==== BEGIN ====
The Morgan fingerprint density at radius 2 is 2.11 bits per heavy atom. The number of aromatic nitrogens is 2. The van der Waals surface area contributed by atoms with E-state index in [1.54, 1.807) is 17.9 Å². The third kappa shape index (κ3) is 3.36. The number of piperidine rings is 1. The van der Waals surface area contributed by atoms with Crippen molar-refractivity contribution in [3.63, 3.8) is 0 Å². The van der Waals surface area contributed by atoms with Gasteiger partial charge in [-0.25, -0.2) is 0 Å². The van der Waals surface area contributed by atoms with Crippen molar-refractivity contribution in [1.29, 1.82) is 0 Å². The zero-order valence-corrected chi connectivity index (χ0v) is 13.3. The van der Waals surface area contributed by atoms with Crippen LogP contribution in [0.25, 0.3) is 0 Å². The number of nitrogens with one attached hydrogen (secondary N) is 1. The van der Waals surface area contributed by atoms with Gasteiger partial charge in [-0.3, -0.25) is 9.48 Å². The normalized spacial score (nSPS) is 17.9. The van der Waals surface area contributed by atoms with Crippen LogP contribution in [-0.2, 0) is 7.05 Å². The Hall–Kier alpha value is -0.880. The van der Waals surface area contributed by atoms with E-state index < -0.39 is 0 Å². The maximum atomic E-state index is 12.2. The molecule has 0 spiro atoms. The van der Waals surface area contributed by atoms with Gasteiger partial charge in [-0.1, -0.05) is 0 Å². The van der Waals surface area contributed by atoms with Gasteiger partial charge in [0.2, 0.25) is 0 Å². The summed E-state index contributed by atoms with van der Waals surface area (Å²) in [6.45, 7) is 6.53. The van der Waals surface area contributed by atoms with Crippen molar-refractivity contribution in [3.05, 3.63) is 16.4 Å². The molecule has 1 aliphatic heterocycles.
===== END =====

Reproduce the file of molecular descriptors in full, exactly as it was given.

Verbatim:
The Morgan fingerprint density at radius 2 is 2.11 bits per heavy atom. The number of aromatic nitrogens is 2. The van der Waals surface area contributed by atoms with E-state index in [1.54, 1.807) is 17.9 Å². The third kappa shape index (κ3) is 3.36. The number of piperidine rings is 1. The van der Waals surface area contributed by atoms with Crippen molar-refractivity contribution in [3.63, 3.8) is 0 Å². The van der Waals surface area contributed by atoms with Gasteiger partial charge in [-0.25, -0.2) is 0 Å². The van der Waals surface area contributed by atoms with Crippen molar-refractivity contribution in [1.29, 1.82) is 0 Å². The zero-order valence-corrected chi connectivity index (χ0v) is 13.3. The van der Waals surface area contributed by atoms with Crippen LogP contribution in [0.25, 0.3) is 0 Å². The number of nitrogens with one attached hydrogen (secondary N) is 1. The van der Waals surface area contributed by atoms with Gasteiger partial charge in [-0.3, -0.25) is 9.48 Å². The normalized spacial score (nSPS) is 17.9. The van der Waals surface area contributed by atoms with Crippen LogP contribution in [-0.2, 0) is 7.05 Å². The Hall–Kier alpha value is -0.880. The van der Waals surface area contributed by atoms with E-state index < -0.39 is 0 Å². The maximum atomic E-state index is 12.2. The molecule has 0 spiro atoms. The van der Waals surface area contributed by atoms with Gasteiger partial charge in [-0.1, -0.05) is 0 Å². The van der Waals surface area contributed by atoms with Gasteiger partial charge in [0.2, 0.25) is 0 Å². The summed E-state index contributed by atoms with van der Waals surface area (Å²) in [6.45, 7) is 6.53. The van der Waals surface area contributed by atoms with Crippen molar-refractivity contribution in [3.05, 3.63) is 16.4 Å². The molecule has 1 aliphatic heterocycles.